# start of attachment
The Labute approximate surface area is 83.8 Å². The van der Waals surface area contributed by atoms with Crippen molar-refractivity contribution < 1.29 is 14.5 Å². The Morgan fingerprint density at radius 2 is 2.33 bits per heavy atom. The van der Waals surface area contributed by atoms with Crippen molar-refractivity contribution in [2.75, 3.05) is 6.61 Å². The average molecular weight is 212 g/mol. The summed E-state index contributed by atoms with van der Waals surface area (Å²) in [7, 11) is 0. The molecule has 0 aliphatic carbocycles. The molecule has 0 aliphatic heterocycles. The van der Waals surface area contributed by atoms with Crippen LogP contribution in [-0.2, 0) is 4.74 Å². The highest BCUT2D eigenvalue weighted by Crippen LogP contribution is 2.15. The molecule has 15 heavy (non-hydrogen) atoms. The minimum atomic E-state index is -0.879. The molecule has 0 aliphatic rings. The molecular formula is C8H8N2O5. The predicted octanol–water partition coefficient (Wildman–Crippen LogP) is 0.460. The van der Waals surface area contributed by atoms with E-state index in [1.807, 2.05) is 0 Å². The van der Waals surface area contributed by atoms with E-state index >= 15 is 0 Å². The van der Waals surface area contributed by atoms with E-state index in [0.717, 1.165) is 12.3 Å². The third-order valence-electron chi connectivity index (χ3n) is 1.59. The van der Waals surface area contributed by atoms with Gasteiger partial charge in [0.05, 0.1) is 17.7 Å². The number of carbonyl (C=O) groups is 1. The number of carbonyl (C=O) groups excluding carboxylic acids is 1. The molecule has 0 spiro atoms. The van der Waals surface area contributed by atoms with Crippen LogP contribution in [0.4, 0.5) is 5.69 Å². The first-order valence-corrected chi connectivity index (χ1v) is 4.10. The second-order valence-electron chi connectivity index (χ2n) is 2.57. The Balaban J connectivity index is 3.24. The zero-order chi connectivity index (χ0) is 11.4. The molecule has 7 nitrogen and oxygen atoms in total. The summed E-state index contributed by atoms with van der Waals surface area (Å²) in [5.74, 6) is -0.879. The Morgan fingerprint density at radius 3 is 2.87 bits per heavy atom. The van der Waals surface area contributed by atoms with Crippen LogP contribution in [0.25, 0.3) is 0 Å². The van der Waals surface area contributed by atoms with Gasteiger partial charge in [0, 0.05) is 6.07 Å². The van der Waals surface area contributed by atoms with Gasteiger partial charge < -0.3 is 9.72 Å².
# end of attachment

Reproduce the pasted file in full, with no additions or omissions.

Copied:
The Labute approximate surface area is 83.8 Å². The van der Waals surface area contributed by atoms with Crippen molar-refractivity contribution < 1.29 is 14.5 Å². The Morgan fingerprint density at radius 2 is 2.33 bits per heavy atom. The van der Waals surface area contributed by atoms with Crippen molar-refractivity contribution in [2.75, 3.05) is 6.61 Å². The average molecular weight is 212 g/mol. The summed E-state index contributed by atoms with van der Waals surface area (Å²) in [7, 11) is 0. The molecule has 0 aliphatic carbocycles. The molecule has 0 aliphatic heterocycles. The van der Waals surface area contributed by atoms with Crippen LogP contribution in [-0.2, 0) is 4.74 Å². The highest BCUT2D eigenvalue weighted by Crippen LogP contribution is 2.15. The molecule has 15 heavy (non-hydrogen) atoms. The minimum atomic E-state index is -0.879. The molecule has 0 aliphatic rings. The molecular formula is C8H8N2O5. The predicted octanol–water partition coefficient (Wildman–Crippen LogP) is 0.460. The van der Waals surface area contributed by atoms with E-state index in [1.807, 2.05) is 0 Å². The van der Waals surface area contributed by atoms with E-state index >= 15 is 0 Å². The van der Waals surface area contributed by atoms with E-state index in [0.717, 1.165) is 12.3 Å². The third-order valence-electron chi connectivity index (χ3n) is 1.59. The van der Waals surface area contributed by atoms with Gasteiger partial charge in [0.05, 0.1) is 17.7 Å². The number of carbonyl (C=O) groups is 1. The number of carbonyl (C=O) groups excluding carboxylic acids is 1. The molecule has 0 spiro atoms. The van der Waals surface area contributed by atoms with Crippen LogP contribution in [0.4, 0.5) is 5.69 Å². The first-order valence-corrected chi connectivity index (χ1v) is 4.10. The second-order valence-electron chi connectivity index (χ2n) is 2.57. The Balaban J connectivity index is 3.24. The zero-order chi connectivity index (χ0) is 11.4. The molecule has 7 nitrogen and oxygen atoms in total. The summed E-state index contributed by atoms with van der Waals surface area (Å²) in [5.74, 6) is -0.879. The Morgan fingerprint density at radius 3 is 2.87 bits per heavy atom. The van der Waals surface area contributed by atoms with Crippen LogP contribution in [0.25, 0.3) is 0 Å². The van der Waals surface area contributed by atoms with Gasteiger partial charge in [0, 0.05) is 6.07 Å². The van der Waals surface area contributed by atoms with Gasteiger partial charge < -0.3 is 9.72 Å².